Robin Williams had Parkinson’s, widow says
Robin Williams was dealing with a diagnosis of Parkinson’s disease when he died of an apparent suicide Monday, his widow revealed today in a statement released to media outlets.
“Robin’s sobriety was intact and he was brave as he struggled with his own battles of depression, anxiety as well as early stages of Parkinson's Disease, which he was not yet ready to share publicly,” Susan Schneider said in a statement shared by the Los Angeles Times and other publications. “It is our hope in the wake of Robin’s tragic passing, that others will find the strength to seek the care and support they need to treat whatever battles they are facing so they may feel less afraid,” Schneider said.
On its Facebook page and website, the National Parkinson Foundation (NPF) relayed: “We have all been devastated by Robin Williams’ death. We are further saddened to hear that he was recently diagnosed with Parkinson’s.”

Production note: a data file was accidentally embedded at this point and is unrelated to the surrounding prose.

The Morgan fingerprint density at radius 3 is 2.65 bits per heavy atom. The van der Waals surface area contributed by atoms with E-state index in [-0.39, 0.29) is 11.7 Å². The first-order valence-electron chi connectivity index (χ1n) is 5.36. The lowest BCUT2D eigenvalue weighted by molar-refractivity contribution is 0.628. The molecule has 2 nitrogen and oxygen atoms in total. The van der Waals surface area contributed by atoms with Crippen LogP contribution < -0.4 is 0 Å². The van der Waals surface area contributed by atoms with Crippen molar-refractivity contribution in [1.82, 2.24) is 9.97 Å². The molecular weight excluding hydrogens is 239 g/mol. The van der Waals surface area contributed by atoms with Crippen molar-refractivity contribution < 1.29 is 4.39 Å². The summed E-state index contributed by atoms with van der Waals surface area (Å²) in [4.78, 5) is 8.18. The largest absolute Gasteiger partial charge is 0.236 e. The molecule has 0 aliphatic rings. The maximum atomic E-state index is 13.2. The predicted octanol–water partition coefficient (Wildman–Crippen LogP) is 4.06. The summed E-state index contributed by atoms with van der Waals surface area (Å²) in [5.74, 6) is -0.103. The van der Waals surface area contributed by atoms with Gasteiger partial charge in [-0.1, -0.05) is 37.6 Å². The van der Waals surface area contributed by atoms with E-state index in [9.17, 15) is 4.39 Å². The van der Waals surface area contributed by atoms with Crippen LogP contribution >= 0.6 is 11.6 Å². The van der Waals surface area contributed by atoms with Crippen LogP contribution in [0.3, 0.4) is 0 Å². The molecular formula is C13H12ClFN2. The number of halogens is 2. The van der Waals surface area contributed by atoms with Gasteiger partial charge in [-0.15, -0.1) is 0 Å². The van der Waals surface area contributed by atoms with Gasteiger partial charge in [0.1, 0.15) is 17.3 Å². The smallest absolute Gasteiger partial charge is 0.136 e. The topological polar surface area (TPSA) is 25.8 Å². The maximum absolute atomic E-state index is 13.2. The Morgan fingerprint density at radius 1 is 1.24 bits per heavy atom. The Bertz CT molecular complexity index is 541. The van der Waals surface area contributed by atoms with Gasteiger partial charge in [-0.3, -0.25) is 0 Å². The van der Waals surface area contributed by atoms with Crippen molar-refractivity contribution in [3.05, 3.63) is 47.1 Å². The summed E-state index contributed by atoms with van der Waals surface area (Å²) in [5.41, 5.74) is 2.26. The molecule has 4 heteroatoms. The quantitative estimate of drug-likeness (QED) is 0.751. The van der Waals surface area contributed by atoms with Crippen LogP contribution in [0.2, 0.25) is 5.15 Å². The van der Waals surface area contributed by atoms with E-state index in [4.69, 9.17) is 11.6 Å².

A recent study conducted by NPF found that more than 50 percent of those who have Parkinson’s also have clinical depression, which is part of the disease process, the foundation noted. In fact, the NPF added, “depression affects quality of life more than the motor impairments of the disease,” although it can be managed with medication and counseling. The foundation has links to resources for professionals and others on its website.
Tonight, actor Michael J. Fox, in whom Parkinson’s disease was diagnosed in 1991, tweeted: “Stunned to learn Robin had PD. Pretty sure his support for our Fdn predated his diagnosis. A true friend; I wish him peace.” The Michael J. Fox Foundation for Parkinson's Research also posted a statement about Parkinson’s disease and depression on its website.
Representatives for the late actor and comedian's family report that donations in Williams' memory may be made to the Muhammad Ali Parkinson Center at Barrow Neurological Institute in Phoenix as well as other charities. Williams and Ali, in whom Parkinson's was diagnosed in 1984, were friends, and Williams previously had performed at the former boxer's benefits for Parkinson's disease and other causes.
Updated 9:22 p.m. ET.